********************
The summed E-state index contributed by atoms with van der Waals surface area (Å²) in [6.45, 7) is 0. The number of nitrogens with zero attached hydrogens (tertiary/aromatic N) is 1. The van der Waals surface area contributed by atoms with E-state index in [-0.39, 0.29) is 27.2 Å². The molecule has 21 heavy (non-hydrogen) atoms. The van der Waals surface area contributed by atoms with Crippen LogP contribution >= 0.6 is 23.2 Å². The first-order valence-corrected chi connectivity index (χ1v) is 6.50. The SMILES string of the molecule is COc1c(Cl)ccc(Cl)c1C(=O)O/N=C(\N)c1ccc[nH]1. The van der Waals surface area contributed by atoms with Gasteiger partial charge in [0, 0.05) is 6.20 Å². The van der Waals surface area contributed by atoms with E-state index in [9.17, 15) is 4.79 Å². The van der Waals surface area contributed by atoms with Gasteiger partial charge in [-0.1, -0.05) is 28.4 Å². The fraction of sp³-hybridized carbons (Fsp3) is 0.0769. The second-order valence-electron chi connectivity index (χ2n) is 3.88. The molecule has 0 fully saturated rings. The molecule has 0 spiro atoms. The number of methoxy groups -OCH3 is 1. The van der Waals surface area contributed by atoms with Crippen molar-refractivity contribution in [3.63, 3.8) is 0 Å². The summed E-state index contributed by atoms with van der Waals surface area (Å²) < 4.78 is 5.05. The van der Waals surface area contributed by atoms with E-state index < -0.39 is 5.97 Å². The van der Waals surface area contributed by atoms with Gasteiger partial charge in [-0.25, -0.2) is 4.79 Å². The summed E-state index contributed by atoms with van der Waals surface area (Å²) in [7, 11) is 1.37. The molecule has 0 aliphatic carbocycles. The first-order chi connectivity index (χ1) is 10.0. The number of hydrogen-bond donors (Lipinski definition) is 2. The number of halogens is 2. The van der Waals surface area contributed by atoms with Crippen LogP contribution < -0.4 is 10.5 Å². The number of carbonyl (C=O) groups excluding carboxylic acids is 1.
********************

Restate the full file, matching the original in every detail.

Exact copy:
The summed E-state index contributed by atoms with van der Waals surface area (Å²) in [6.45, 7) is 0. The number of nitrogens with zero attached hydrogens (tertiary/aromatic N) is 1. The van der Waals surface area contributed by atoms with E-state index in [-0.39, 0.29) is 27.2 Å². The molecule has 21 heavy (non-hydrogen) atoms. The van der Waals surface area contributed by atoms with Crippen LogP contribution >= 0.6 is 23.2 Å². The first-order valence-corrected chi connectivity index (χ1v) is 6.50. The SMILES string of the molecule is COc1c(Cl)ccc(Cl)c1C(=O)O/N=C(\N)c1ccc[nH]1. The van der Waals surface area contributed by atoms with Gasteiger partial charge in [0, 0.05) is 6.20 Å². The van der Waals surface area contributed by atoms with E-state index in [9.17, 15) is 4.79 Å². The van der Waals surface area contributed by atoms with Gasteiger partial charge in [-0.1, -0.05) is 28.4 Å². The fraction of sp³-hybridized carbons (Fsp3) is 0.0769. The second-order valence-electron chi connectivity index (χ2n) is 3.88. The molecule has 0 fully saturated rings. The molecule has 0 spiro atoms. The number of methoxy groups -OCH3 is 1. The van der Waals surface area contributed by atoms with Crippen molar-refractivity contribution in [3.63, 3.8) is 0 Å². The summed E-state index contributed by atoms with van der Waals surface area (Å²) < 4.78 is 5.05. The van der Waals surface area contributed by atoms with E-state index < -0.39 is 5.97 Å². The van der Waals surface area contributed by atoms with Gasteiger partial charge in [-0.25, -0.2) is 4.79 Å². The summed E-state index contributed by atoms with van der Waals surface area (Å²) in [7, 11) is 1.37. The molecule has 0 aliphatic carbocycles. The first-order chi connectivity index (χ1) is 10.0. The number of hydrogen-bond donors (Lipinski definition) is 2. The number of halogens is 2. The van der Waals surface area contributed by atoms with Crippen LogP contribution < -0.4 is 10.5 Å². The number of carbonyl (C=O) groups excluding carboxylic acids is 1.